Photograph: Jonathan Muzikar
Courtesy of MoMA
The expansion allows the museum to exhibit more of its collection in an interdisciplinary way while linking the museum to the urban fabric of Manhattan. The extra gallery space added to the western part of the site has enabled more of the collection to be exhibited showing modern and contemporary art across all mediums. The new galleries reimagine the display of the museum's collection and showcase its depth, and breadth. There are also spaces devoted to rotating shows of  photography, architecture and design.

The expansion to the west features the engaging new street-level galleries with a dedicated projects room, a gallery for contemporary design, the studio for media, performance and film, and a new lounge space. The Flagship Museum Store has been lowered one level and made visible to the street through a dramatic glass wall. The new double-height space, allows the reconfigured lobby to be visually connected to the street and directly woven into the fabric of midtown Manhattan. Museum visitors can look down into the store from the different parts of the building and the Blade Stair.

Josée and Henry Kravis Studio, a performance space
that is the first of its kind in a major museum.
Photograph: Steven Choo
“This project has called on us to work across MoMA’s rich architectural history, incorporating the museum’s existing building blocks into a comprehensible whole through careful and deliberate interventions," said Elizabeth Diller, founding partner of Diller Scofidio + Renfro. "It has required the curiosity of an archaeologist and the skill of a surgeon. The improvements make the visitor experience more intuitive and relieve congestion, while a new circulation network knits together the expansion spaces with the lobbies, the theatres, and the Sculpture Garden to create a contiguous, free public realm that bridges street to street and art to city.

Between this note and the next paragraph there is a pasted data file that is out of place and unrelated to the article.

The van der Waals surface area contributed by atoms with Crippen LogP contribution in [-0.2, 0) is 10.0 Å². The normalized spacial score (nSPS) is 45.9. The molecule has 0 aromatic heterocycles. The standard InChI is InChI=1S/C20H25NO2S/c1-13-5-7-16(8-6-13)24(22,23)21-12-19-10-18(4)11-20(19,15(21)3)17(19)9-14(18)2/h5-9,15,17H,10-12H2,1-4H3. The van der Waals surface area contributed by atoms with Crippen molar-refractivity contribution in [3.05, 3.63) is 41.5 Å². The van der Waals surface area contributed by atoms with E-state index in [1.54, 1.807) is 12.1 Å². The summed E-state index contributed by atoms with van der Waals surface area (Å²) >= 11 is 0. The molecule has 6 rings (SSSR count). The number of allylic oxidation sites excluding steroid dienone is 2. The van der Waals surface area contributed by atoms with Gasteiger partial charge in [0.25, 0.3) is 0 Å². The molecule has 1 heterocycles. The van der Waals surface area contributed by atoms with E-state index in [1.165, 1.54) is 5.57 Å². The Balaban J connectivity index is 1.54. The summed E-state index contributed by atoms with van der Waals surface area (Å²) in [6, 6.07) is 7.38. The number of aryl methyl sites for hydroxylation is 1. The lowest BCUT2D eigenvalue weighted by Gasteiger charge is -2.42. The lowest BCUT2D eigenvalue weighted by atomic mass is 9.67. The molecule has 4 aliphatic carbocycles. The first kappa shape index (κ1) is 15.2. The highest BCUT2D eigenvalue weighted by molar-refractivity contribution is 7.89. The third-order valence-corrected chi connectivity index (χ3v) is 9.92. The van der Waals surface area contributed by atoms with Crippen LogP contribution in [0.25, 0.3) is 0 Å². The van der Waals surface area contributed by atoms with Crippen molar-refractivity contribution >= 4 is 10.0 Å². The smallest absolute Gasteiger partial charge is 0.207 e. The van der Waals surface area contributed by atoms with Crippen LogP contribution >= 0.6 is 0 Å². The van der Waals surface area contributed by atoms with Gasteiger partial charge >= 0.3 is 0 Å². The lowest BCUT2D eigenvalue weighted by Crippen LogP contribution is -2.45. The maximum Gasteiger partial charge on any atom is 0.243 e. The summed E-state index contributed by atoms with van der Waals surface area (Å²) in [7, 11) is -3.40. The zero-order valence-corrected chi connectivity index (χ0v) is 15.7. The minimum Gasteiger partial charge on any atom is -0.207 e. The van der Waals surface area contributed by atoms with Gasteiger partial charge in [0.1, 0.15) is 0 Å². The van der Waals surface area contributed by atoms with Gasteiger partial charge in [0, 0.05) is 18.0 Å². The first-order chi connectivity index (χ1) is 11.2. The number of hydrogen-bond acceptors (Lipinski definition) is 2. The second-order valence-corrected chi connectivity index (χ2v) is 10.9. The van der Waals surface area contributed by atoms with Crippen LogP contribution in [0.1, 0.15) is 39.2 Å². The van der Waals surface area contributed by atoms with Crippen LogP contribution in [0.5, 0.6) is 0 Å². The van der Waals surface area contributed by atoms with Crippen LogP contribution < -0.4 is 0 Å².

“The design integrates the various facets of the Museum’s architectural history, creating a distinct clear-glass façade on 53rd Street that complements the existing Goodwin and Stone, Johnson, and Taniguchi buildings and invites a more open dialogue between interior and exterior spaces.”

"This project has required the curiosity of an archaeologist and the skill of a surgeon" ~ Elizabeth Diller

 A view across the airy Blade Stair's
glass balustrades and down to the new
Flagship Museum Store.
Photograph:Iwan Baan.
Courtesy of MoMA
Both design and colour choices throughout the renovation and expansion project are related to the history of the museum. The main entrance of the original Goodwin and Stone building was located in what was known as the Bauhaus Lobby, the ground-floor space that has undergone many changes over the decades.

Diller Scofidio +Renfro reinstated the connection between the ground floor and the galleries with the dynamic Blade Stair that uses the original materials of terrazzo, glass, and steel while employing the latest engineering technologies. The Grand Antique marble, sourced from the Ariège region in France, also recalls the marble surround of the historic stair in the Museum’s original lobby.

The stair’s sleek, lightweight design was created by a thin vertical spine that hangs from the roof structure to support the stairs and landings, without lateral bracing. Glass balustrades on the broad risers are cantilevered and held in place with pins that show the intersection of the two materials, a detail that recalls the renovated Bauhaus stair embedded into the terrazzo.

Looking down into the stair and out through